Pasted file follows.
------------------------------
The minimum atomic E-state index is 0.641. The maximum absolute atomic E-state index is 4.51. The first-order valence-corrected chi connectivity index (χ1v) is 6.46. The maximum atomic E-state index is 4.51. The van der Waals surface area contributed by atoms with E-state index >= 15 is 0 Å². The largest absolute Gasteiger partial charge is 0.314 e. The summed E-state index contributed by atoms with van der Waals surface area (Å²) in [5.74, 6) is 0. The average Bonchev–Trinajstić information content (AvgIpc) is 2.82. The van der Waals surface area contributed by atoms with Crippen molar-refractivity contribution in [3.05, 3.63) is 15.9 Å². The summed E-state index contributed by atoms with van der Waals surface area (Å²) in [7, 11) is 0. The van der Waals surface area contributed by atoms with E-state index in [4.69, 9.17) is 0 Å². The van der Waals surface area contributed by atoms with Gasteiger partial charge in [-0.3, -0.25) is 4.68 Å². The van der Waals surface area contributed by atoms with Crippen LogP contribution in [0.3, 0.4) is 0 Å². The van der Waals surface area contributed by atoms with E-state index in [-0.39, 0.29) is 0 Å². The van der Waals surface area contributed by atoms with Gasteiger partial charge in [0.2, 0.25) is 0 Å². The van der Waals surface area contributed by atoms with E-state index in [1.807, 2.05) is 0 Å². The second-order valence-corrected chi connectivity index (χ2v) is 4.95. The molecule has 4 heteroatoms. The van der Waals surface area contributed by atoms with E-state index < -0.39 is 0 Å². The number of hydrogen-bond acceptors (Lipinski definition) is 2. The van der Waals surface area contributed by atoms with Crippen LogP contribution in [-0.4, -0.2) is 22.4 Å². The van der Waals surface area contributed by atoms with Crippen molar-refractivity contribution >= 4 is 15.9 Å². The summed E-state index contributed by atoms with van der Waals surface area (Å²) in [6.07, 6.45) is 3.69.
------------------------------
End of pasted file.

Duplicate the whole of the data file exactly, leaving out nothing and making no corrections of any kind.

The minimum atomic E-state index is 0.641. The maximum absolute atomic E-state index is 4.51. The first-order valence-corrected chi connectivity index (χ1v) is 6.46. The maximum atomic E-state index is 4.51. The van der Waals surface area contributed by atoms with E-state index >= 15 is 0 Å². The largest absolute Gasteiger partial charge is 0.314 e. The summed E-state index contributed by atoms with van der Waals surface area (Å²) in [5.74, 6) is 0. The average Bonchev–Trinajstić information content (AvgIpc) is 2.82. The van der Waals surface area contributed by atoms with Crippen molar-refractivity contribution in [3.05, 3.63) is 15.9 Å². The summed E-state index contributed by atoms with van der Waals surface area (Å²) in [7, 11) is 0. The van der Waals surface area contributed by atoms with E-state index in [4.69, 9.17) is 0 Å². The van der Waals surface area contributed by atoms with Gasteiger partial charge in [-0.3, -0.25) is 4.68 Å². The van der Waals surface area contributed by atoms with Crippen LogP contribution in [0.3, 0.4) is 0 Å². The van der Waals surface area contributed by atoms with E-state index in [-0.39, 0.29) is 0 Å². The van der Waals surface area contributed by atoms with Gasteiger partial charge in [0.2, 0.25) is 0 Å². The van der Waals surface area contributed by atoms with E-state index in [1.807, 2.05) is 0 Å². The second-order valence-corrected chi connectivity index (χ2v) is 4.95. The molecule has 4 heteroatoms. The van der Waals surface area contributed by atoms with E-state index < -0.39 is 0 Å². The number of hydrogen-bond acceptors (Lipinski definition) is 2. The van der Waals surface area contributed by atoms with Crippen LogP contribution in [-0.4, -0.2) is 22.4 Å². The van der Waals surface area contributed by atoms with Crippen molar-refractivity contribution >= 4 is 15.9 Å². The summed E-state index contributed by atoms with van der Waals surface area (Å²) in [6.07, 6.45) is 3.69.